Despite the end-of-school-year mania, I managed to get away to the 2017 IEEE Innovative Smart Grid Technologies conference in Washington, DC, in late April, to talk about the Smart Grid grad course that I was wrapping up at UT. I participated in a panel, “Innovations in Smart Grid Education,” chaired by Dr. Kenneth Lutz of the University of Delaware, with participants from MIT, the University of Illinois at Urbana-Champain, Wichita State University, and Clemson University.
I talked about the Smart Grid grad course I taught at UT this semester, making the point that “smart grid” discussions in practice are often focused on the distribution system and end-use, despite typical definitions in the literature being more general. I took an expansive definition in this class, including transmission and generation, for example, which also allowed me to invite colleagues from ERCOT and Oncor to participate.
Why do I use an expansive definition in my pedagogy?
Because the phrase “smart grid” implies that the existing grid is stupid. In fact, for many years in North America and elsewhere, operation of the transmission grid has been incredibly sophisticated — far more sophisticated than any other infrastructure system I’m aware of.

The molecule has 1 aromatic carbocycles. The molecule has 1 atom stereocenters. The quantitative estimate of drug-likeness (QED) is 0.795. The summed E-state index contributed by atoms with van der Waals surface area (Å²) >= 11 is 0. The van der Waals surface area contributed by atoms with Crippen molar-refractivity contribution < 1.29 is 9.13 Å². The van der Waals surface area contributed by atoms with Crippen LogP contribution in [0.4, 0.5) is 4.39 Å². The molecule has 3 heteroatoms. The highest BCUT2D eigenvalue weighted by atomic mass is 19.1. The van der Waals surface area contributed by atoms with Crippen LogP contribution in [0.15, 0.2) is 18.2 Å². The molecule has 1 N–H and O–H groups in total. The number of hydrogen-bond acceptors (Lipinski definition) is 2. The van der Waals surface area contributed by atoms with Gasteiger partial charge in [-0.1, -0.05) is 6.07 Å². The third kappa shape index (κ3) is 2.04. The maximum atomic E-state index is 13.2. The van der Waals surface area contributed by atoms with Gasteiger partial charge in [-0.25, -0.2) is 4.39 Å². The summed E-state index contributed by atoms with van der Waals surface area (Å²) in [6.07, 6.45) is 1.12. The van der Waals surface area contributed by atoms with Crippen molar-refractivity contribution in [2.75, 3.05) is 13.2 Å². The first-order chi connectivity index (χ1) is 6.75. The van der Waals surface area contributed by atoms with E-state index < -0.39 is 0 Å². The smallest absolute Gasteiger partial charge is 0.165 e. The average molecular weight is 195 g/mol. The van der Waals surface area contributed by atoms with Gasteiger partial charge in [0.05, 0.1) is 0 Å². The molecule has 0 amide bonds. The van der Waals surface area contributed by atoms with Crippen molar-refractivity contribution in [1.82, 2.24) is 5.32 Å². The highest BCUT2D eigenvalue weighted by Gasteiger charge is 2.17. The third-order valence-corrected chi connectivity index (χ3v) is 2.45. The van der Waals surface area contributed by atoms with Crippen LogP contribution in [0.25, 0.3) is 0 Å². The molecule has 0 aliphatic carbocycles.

When we focus only on making the distribution grid smart, we risk throwing the baby out with the bathwater, by not building on the existing smarts in the transmission system.
In terms of pedagogy, this means students need to be aware of the entire grid, both smart and not-so-smart, in order to avoid a skewed perspective on the electricity system. As we look toward solving problems such as integrating high levels of distributed solar PV, we need to remember that the existing transmission and generation system provides the foundational infrastructure.
Highlights of the course include an overview of architecture of the smart grid, the generation and transmission system, distribution systems, and end-use. The strongest common theme: we are all searching for a good textbook!